A Gaseous Killer
Three medical experts have weighed in on the possibility that flatulence could be a silent, gaseous killer during the pandemic.
Dr. Swan Says When Going Out in Public You Should Wear Clothes
On April 17, on the Australian Broadcasting Company’s podcast, “Coronacast”, producer and host, Dr. Norman Swan was asked whether flatulence can carry the deadly disease airborne and infect others.
Dr. Swan answered in the affirmative, issuing a warning that no one should be “bare-bottom farting” near each other since particles of feces can be set adrift within flatulence and spread COVID-19.
“Luckily, we wear a mask, which covers our farts all the time,” Dr. Swan said, referring to pants, shorts, dresses, underwear and other garments. “I think that what we should do in terms of social distancing and being safe is that … you don’t fart close to other people, and that you don’t fart with your bottom bare.”
This seems to be very sensible advice even if there was no risk of coronavirus infection.
Dr. Tagg Agrees
Dr. Andy Tagg, an Australian ER physician, shared additional information about flatulence and coronavirus in a “tweetorial” on Twitter.
He asked, “So, can the bottom-based emissions of someone with coronavirus be silent and deadly?”
He answered that the COVID-19 virus might be spread through flatulence since it an “aerosol-generating procedure.”
Like Dr. Swan, Dr. Tagg proposes that people keep their pants on and by all means wear underwear whenever they flatulate in public or near others at home and that pants and underwear should be considered part of a person’s personal protective equipment [PPI].
“Perhaps SARS-CoV-2 can be spread [through] the power of parping — we need more evidence,” he tweeted, adding, “So remember to wear appropriate PPE at all times and stay safe!”
Dr. Glatt Considers Underwear Akin to Face Mask but for Different Part of the Body
Dr. Aaron E. Glatt, a Mount Sinai South Nassau epidemiologist and professor of medicine at the Icahn School of Medicine at Mount Sinai in New York, wrote an email to The New York Post, to offer his view of the matter.
He also feels that wearing clothing will be a safeguard against flatulence spread of coronavirus, much like a face mask protects others from coughs and sneezes.
“Studies have clearly shown that a significant percentage of COVID-19 patients do have GI [gastrointestinal] symptoms (alone, or in combination with respiratory or other general symptoms) at the time of illness presentation. However, there are no published data on whether flatulence alone presents any risk of transmission, although in a clothed person, it would be unlikely to be a significant route of transmission.”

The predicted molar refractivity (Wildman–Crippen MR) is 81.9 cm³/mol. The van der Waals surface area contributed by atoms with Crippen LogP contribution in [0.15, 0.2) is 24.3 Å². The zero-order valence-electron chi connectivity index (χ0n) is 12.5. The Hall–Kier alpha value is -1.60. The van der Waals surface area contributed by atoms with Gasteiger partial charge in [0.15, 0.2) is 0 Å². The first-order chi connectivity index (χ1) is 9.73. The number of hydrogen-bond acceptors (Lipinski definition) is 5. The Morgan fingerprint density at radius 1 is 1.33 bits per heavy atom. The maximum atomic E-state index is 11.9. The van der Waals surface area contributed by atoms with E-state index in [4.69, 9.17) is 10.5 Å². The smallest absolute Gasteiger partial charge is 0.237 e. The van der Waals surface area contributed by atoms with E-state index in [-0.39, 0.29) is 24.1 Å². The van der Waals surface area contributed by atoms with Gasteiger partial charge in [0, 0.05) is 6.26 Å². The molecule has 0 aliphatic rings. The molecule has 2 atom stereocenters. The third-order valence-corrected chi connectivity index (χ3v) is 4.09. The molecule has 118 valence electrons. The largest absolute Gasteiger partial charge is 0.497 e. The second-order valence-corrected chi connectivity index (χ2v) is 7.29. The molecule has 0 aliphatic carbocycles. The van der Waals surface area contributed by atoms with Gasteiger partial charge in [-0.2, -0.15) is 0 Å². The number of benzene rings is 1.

Scientists Says ‘Don’t Lick Feces With Your Tongue’
The Center for Disease Control says that diseases can be spread in many ways: germs enter the body through the mouth, eyes, genitals, nose, broken skin, and respiratory tract as well as sexual contact, feces, and through food and water.
A recent study suggested that even post-flush toilet emissions going airborne can spread coronavirus via “aerosolized feces.”
Scientists confirmed that fecal-oral transmission is an issue due to the presence of the virus in feces.
Health officials in Oregon and New York caution against oral contact with feces during sex.
Sweat Can Also Be a Problem
Dr. Swan also warned that the virus can be spread through sweat and encouraged people to keep their distance when in areas populated by joggers.
Fecal Transmission Possible
Diarrhea may be a secondary path of transmission for the novel coronavirus, scientists said.
The primary path is believed to be virus-laden droplets from an infected person’s cough, though researchers say they focused on patients with respiratory symptoms and may have overlooked those linked to the digestive tract.
“Importantly, 2019-nCoV has been reported elsewhere in the feces of patients with atypical abdominal symptoms, similar to SARS which was also shed in urine, suggesting a fecal transmission route which is highly transmissible,” William Keevil, a professor of environmental healthcare at the University of Southampton, said in the UK’s Science Media Centre.
A Sad Case
Reportedly, and we have not confirmed this, and it is entirely anecdotal, and told to us by someone who is not an entirely reliable source, but a woman was said to be a super-spreader of coronavirus, primarily through her gastrointestinal disorders.
She was largely asymptomatic and was in the habit of wearing short skirts without underwear.
Dr. Fletcher G. Flatus of Mineola, New York, examined her.
According to an unverified report, he asked her about her experiences with gastrointestinal discomfort and tested her and found she had coronavirus.
“Yes,” she told Dr. Flatus, “when I went to the supermarket I had a bad case of gas and I could not control my farting. I farted about seven times silently. I did not know I was spreading disease. I am mortified to learn this.
“Then when I went to the drug store, I farted another six times, quite silently. I gave no warning as it erupted suddenly and silently and I was within a few feet of the cashier. But he had no way of knowing since they were completely silent so he could not protect himself.
“Even while here with you doctor, I have farted silently four times. What do you think I should do?”
Dr. Flatus said, “Well the first thing we should do is get you a hearing aid.”
Please remember to wear your PPIs at all times when in public.